How does Save the Children Address Developing World Health Issues?

If you’ve turned on a television anytime in the last two decades or so, you’re probably aware of non-profit Save the Children. While the organization took some heat in the mid-90s for the percentage of donations that went to programs aimed at poverty and health issues in the developing world, it’s turned itself around significantly in the past fifteen years or so: Charity Navigator, for instance, gives them high marks, and notes that almost 92% of their revenue goes to program expenses.

But what specifically happens with the money donated? Apparently, many feel like they’re still not sure… but would be willing to support efforts for kids in the developing world if they had more details. In response, Save the Children and the Ad Council launched their “Good Goes” campaign to show potential supporters individual stories of health care work underwritten by the organization… or, in their words, “See where the good goes.”

What’s Save the Children doing to address health issues in the developing world?

Quite a bit, it turns out. Much of the campaign focuses on the support and training of local health workers who deal with some of the most pressing threats to child welfare. Among the efforts supported:

Next steps: environmental health initiatives?

Obviously, there’s a desperate need for immediate action on many of these health issues, and the steps Save the Children outlines on the Good Goes site show they’re working to address those needs. As I looked through the site, though, I also thought about environmental health initiatives that should play a role in addressing these threats… and didn’t see much on that front.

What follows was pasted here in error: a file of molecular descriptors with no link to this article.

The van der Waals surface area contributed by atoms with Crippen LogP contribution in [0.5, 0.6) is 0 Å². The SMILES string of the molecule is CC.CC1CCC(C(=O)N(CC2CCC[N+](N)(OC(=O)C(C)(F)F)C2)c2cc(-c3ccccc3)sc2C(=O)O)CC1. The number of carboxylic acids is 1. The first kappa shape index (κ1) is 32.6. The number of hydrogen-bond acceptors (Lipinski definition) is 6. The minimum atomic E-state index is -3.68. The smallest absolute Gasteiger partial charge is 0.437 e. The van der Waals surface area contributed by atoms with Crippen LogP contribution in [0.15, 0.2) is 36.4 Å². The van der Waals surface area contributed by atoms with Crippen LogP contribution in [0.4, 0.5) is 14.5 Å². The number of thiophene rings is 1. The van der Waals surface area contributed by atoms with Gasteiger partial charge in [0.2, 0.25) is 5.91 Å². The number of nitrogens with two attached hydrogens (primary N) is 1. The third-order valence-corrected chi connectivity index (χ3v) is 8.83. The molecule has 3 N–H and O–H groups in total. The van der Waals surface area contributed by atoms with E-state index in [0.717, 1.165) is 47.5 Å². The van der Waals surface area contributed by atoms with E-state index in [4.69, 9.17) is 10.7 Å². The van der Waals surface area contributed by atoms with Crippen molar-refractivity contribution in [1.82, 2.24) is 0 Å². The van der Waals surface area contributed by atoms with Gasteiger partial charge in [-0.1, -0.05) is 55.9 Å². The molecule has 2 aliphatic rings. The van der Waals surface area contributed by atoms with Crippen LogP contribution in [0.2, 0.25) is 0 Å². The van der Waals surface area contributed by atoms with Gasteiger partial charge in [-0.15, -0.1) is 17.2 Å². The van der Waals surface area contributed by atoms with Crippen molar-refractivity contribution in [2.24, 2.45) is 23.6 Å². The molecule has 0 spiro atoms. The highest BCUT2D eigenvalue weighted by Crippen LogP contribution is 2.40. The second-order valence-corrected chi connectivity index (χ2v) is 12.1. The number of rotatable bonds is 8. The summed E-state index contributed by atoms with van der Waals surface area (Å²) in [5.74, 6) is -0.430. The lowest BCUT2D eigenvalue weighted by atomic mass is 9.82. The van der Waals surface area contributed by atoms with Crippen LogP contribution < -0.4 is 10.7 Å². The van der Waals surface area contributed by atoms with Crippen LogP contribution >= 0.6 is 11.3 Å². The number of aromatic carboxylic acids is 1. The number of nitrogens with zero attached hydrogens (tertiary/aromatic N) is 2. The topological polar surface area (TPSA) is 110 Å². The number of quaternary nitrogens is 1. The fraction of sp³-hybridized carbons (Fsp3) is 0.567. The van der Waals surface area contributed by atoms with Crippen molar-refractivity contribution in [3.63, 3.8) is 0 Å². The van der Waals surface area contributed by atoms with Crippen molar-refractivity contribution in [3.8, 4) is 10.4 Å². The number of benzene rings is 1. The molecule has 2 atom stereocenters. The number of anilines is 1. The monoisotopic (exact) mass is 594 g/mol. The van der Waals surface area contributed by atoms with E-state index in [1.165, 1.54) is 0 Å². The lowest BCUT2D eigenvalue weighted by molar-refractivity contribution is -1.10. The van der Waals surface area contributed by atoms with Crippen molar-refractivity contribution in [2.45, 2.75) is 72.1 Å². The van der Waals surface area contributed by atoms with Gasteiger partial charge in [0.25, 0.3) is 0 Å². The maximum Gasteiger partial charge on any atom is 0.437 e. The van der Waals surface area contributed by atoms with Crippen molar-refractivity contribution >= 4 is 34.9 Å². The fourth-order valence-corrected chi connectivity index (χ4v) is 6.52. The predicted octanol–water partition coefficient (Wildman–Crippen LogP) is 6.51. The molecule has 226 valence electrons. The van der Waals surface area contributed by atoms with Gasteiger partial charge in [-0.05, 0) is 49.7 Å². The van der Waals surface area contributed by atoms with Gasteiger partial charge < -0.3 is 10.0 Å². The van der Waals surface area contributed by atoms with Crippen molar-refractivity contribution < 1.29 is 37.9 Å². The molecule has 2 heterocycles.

I’m not being critical… I know one organization can’t do everything, and the immediate need is great. A child with a water-borne disease today needs medical attention. I’d love to see efforts that address some of the causes of these health issues, such as

  • Sanitation: I’d guess that problems such a diarrhea often stem from water-borne illnesses… and it doesn’t cost much to invest in effective water filtration. In the last year, I’ve come across two low-tech approaches that seem to be really effective.
  • Biological Mosquito Control: Malaria comes fromΒ mosquitoes, so I’d love to see efforts using integrated pest management to control these populations. It’s not a cure-all — I don’t think there is such a thing when it comes to pest management. But supporting natural predators, along with tactics such as bed nets (and, yes, judicious use of insecticides) can be very effective when combined with treatment of existing malaria cases.

Of course, Save the Children may well be engaged in these activities, and I just missed it… if so, let me know.

Immediate health care is critical, of course… and I’m glad to see the success stories present on the new site. If you’d like to find out more, you can visit the “Good Goes” site itself, check in on its Facebook page, or follow the campaign on Twitter.

Protect yourself from water and insect-borne health threats, also. We’ve got water purifying equipment (including replacement filters and distillers), and natural insectΒ repellents in the Green Choices store.

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  1. Our biggest concern in the southeast US is the cold winter and warm spring are leading to the mosquito variety that carries west nile virus. already 2 confirmed cases in the Atlanta Ga area.

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